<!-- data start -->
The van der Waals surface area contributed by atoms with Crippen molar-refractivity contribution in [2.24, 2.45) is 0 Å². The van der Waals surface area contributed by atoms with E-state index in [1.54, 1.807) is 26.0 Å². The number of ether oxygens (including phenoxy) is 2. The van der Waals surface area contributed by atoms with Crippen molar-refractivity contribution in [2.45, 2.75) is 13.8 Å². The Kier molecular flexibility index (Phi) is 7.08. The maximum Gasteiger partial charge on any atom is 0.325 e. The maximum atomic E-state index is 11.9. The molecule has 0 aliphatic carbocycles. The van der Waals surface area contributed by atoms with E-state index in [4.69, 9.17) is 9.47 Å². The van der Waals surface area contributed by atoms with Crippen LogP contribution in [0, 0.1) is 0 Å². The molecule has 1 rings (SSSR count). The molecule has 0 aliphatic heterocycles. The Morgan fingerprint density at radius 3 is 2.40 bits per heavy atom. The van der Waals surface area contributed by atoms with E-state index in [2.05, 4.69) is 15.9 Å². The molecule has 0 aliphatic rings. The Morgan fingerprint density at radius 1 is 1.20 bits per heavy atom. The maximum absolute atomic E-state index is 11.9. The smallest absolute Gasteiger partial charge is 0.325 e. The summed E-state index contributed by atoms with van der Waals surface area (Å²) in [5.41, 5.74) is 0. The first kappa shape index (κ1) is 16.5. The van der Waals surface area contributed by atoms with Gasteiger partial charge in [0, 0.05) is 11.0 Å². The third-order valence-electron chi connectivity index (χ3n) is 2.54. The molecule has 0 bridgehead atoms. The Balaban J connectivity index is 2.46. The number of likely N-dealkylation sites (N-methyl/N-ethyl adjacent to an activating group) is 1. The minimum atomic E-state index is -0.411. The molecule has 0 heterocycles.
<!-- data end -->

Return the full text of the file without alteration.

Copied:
The van der Waals surface area contributed by atoms with Crippen molar-refractivity contribution in [2.24, 2.45) is 0 Å². The van der Waals surface area contributed by atoms with E-state index in [1.54, 1.807) is 26.0 Å². The number of ether oxygens (including phenoxy) is 2. The van der Waals surface area contributed by atoms with Crippen molar-refractivity contribution in [2.45, 2.75) is 13.8 Å². The Kier molecular flexibility index (Phi) is 7.08. The maximum Gasteiger partial charge on any atom is 0.325 e. The maximum atomic E-state index is 11.9. The molecule has 0 aliphatic carbocycles. The van der Waals surface area contributed by atoms with E-state index in [4.69, 9.17) is 9.47 Å². The van der Waals surface area contributed by atoms with Crippen LogP contribution in [0, 0.1) is 0 Å². The molecule has 1 rings (SSSR count). The molecule has 0 aliphatic heterocycles. The Morgan fingerprint density at radius 3 is 2.40 bits per heavy atom. The van der Waals surface area contributed by atoms with E-state index in [2.05, 4.69) is 15.9 Å². The molecule has 0 aliphatic rings. The Morgan fingerprint density at radius 1 is 1.20 bits per heavy atom. The maximum absolute atomic E-state index is 11.9. The smallest absolute Gasteiger partial charge is 0.325 e. The summed E-state index contributed by atoms with van der Waals surface area (Å²) in [5.41, 5.74) is 0. The first kappa shape index (κ1) is 16.5. The van der Waals surface area contributed by atoms with Gasteiger partial charge in [0, 0.05) is 11.0 Å². The third-order valence-electron chi connectivity index (χ3n) is 2.54. The molecule has 0 bridgehead atoms. The Balaban J connectivity index is 2.46. The number of likely N-dealkylation sites (N-methyl/N-ethyl adjacent to an activating group) is 1. The minimum atomic E-state index is -0.411. The molecule has 0 heterocycles.